The question over Scottish Independence looms large in the consciousness of every political operative from Westminster to Holyrood. Many are cognizant of the fact that the caprice of the Scottish Nationalist Party and its leader could well break up a union that has endured for over 300 years.
But on September 18th of this year, Scots will take to the polls to answer the referendum question: “Should Scotland be an independent country?”
While the answer might seem obvious to many on both sides of the debate, the question oversimplifies the matter quite extraordinarily. For instance, the UK’s nuclear naval base is in Scotland, and England’s northern-most neighbour may have to reapply for membership of organisations like the European Union and NATO if it decides to go solo.
But while the BetterTogether, pro-union (“No”) campaign has seemingly had the rub of the referendum to date, new polling may cause some concern to pro-UK types after it was implied that the pro-independence (“Yes”) campaigners have ever so slightly shifted public opinion.
While perhaps premature, and certainly subject to a various many caveats, not least future polling evidence to back up the claims, Scotland’s First Minister and leader of the Scottish Nationalist Party Alex Salmond this week proclaimed, “The momentum is now firmly with the Yes campaign, as underlined by the most recent poll.”
But the poll in question has simply revealed that the Yes campaign has narrowed the gap between themselves and the No side to eight points–still a significant margin to close. When the undecideds were removed from the Scotland on Sunday poll last week, just 46 percent said they would opt for Scottish independence, while 54 percent remained opposed, wishing to stay part of the United Kingdom.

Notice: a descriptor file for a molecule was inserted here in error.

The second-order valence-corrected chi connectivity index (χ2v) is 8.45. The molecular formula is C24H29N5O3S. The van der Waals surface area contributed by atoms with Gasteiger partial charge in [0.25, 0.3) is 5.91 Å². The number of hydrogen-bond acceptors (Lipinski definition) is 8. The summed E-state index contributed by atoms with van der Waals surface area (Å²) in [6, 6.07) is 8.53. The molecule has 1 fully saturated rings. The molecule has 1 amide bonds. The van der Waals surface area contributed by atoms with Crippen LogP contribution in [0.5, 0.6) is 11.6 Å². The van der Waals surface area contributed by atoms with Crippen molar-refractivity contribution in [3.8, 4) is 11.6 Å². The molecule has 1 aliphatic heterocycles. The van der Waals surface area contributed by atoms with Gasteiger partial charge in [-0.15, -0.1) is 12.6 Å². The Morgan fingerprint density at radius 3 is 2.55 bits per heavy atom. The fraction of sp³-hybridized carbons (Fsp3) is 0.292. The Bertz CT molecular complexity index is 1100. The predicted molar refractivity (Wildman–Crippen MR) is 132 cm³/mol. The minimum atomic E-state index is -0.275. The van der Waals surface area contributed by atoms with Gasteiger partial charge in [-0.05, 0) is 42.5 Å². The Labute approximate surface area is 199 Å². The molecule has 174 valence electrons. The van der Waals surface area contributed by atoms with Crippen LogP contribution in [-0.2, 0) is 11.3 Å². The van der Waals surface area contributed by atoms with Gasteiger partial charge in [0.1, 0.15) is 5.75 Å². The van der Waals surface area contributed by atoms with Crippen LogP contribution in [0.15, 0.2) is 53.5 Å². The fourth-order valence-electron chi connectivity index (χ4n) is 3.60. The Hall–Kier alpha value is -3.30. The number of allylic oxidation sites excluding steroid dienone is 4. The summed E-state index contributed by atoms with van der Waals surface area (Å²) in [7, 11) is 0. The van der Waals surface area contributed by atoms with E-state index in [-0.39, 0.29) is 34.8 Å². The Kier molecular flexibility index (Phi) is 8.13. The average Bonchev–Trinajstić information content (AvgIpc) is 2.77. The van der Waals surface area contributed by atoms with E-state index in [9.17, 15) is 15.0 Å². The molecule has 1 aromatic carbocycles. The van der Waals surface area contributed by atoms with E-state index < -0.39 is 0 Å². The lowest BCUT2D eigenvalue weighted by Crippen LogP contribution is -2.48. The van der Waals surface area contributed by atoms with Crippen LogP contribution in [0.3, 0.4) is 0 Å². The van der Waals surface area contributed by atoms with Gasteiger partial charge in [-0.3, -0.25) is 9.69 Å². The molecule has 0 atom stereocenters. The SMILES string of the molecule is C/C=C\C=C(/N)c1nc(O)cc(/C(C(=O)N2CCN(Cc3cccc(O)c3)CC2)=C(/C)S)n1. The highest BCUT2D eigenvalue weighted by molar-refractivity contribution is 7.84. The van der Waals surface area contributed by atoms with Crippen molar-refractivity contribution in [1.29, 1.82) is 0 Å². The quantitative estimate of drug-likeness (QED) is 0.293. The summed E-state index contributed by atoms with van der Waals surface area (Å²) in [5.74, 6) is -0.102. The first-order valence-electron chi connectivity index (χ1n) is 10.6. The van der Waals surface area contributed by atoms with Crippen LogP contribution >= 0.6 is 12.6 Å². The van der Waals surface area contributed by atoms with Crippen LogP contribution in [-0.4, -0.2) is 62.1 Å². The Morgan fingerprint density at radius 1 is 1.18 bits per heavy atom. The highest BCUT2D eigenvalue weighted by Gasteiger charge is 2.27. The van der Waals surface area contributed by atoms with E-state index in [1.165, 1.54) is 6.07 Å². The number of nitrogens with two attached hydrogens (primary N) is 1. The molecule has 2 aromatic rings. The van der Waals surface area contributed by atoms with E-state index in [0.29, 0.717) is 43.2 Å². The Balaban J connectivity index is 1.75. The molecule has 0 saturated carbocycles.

This has led the No campaign to brand Salmond’s victorious tone as “hysterical”. The BetterTogether campaigners, the driving force behind the No camp, have pointed to months’ worth of evidence that shows a sustained lead for them, albeit with a few anomalous blips throughout.
At this point last year for instance, the Yes campaign registered 41 percent in its favour, while the No campaign had 59 percent of support. By May, the BetterTogether camp had opened up a whopping 42 point lead, but by November this was back down to just 10 points.
And it is this month’s closing of the gap to eight points that has Salmond and his nationalists champing at the bit. Salmond said this week that the newest results were due to “…the positive message we are taking to communities, but it is also a direct consequence of the No campaign’s scare stories unravelling one by one.”
Scottish philanthropist Tom Hunter, who is setting up a new website to help educate the public about their choice said, “It is my belief that the referendum is way closer to call than anyone thinks and for that reason I believe many Scots need far more data and evidence in order to make an informed choice.”
And he’s probably correct.
While rhetoric and hysteria has indeed plagued both sides of the debate in the run up to this historic vote, it is only through an affirmed knowledge in their positions that Scots will turn out on September 18th to have their say. Without a sizeable turnout, either side may attempt to question or even reject the mandate of the result.